Does Barack Obama love America? Rudy Giuliani doesn't think so
Former NYC mayor Rudy Giuliani in hot water over remark about U.S. president's patriotism
Former New York City mayor Rudy Giuliani's op-ed in the Wall Street Journal on Sunday sought to explain, but not necessarily apologize for, controversial remarks he made about President Barack Obama's love of his country.
Giuliani, a Republican, has been the subject of criticism since last week when he spoke at a private dinner for Wisconsin Gov. Scott Walker, a potential Republican presidential candidate.
"I know this is a horrible thing to say, but I do not believe that the president loves America," Giuliani said, according to Politico. "He doesn't love you. And he doesn't love me. He wasn't brought up the way you were brought up and I was brought up through love of this country."
Now he's seeking to explain himself further, but he softened the message somewhat in the op-ed piece.
"My blunt language suggesting that the president doesn’t love America notwithstanding, I didn't intend to question President Obama's motives or the content of his heart. My intended focus really was the effect his words and his actions have on the morale of the country, and how that effect may damage his performance," Giuliani wrote.
Obama lacking 'moral clarity'
He went on to say that Obama doesn't do a good job of defending American exceptionalism and that he too often criticizes his own country. Other presidents have been able to "walk a fine line" by putting their criticisms in the context of an "unbending belief in American exceptionalism," Giuliani argued, and Obama fails that balancing act, he suggested.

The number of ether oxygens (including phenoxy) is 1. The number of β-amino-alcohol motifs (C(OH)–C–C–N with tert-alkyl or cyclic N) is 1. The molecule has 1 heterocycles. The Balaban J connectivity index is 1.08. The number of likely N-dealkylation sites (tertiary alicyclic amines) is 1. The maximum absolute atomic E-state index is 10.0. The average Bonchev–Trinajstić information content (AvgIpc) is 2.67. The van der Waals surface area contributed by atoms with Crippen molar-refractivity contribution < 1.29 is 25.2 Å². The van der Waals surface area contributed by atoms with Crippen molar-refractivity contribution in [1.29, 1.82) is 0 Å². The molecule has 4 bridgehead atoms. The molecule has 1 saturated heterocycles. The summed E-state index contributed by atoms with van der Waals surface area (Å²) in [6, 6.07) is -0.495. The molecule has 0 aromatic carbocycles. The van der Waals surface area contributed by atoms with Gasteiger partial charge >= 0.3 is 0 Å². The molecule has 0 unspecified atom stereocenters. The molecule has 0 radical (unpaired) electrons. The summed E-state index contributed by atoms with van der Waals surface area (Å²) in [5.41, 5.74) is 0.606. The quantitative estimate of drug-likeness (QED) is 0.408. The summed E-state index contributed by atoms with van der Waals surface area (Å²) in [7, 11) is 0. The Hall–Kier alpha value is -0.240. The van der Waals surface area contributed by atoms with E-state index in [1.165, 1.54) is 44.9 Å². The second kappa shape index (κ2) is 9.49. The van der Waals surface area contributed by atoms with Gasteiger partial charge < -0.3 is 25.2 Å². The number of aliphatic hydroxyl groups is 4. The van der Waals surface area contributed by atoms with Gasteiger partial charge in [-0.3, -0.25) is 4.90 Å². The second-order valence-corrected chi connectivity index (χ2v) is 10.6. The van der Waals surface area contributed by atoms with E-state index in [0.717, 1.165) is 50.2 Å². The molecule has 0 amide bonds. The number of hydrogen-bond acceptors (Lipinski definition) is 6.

"And to say, as the president has, that American exceptionalism is no more exceptional than the exceptionalism of any other country in the world, does not suggest a becoming and endearing modesty, but rather a stark lack of moral clarity," the former mayor wrote.
Giuliani said he does believe Obama is "a patriot," that he bears him no ill will and that his personal story is inspiring but the positive words ended there. He implores Obama to start underscoring "America's greatness" and to "start acting and speaking in a way" that distinguishes the U.S. from its enemies.
Giuliani acknowledged that he has a reputation for being "blunt" and that he hopes what he says, whether people agree with him or not, prompts discussion about the country's future.
Democrats have been coming to Obama's defence and some, including Congressman Andre Carson, called on Giuliani to apologize.
"I think his comments are harmful and hurtful," he said on CNN. "The president has proven himself, over and over, to not only be a proud American but arguably one of the greatest presidents that this country has produced."
Giuliani's comments 'despicable'
Democratic Gov. Dan Malloy of Connecticut, at the White House Friday for a meeting with other governors, said Giuliani's comments were "despicable."
"Quite frankly, no one in their right mind could question that the president loves his country," he said.
White House spokesman Josh Earnest told reporters he feels sorry for Giuliani and that it's "sad" to see him tarnish his legacy.
Some Republicans, including Louisiana Gov. Bobby Jindal stood by Giuliani and the former mayor said he got lots of supportive calls since the remarks were made public after the dinner — but he's also received death threats he told CNN.
Other Republicans distanced themselves. Utah Gov. Gary Herbert called the comments "ill-advised," while Jeb Bush and others said they don't question Obama's motives, only his policies.
With files from The Associated Press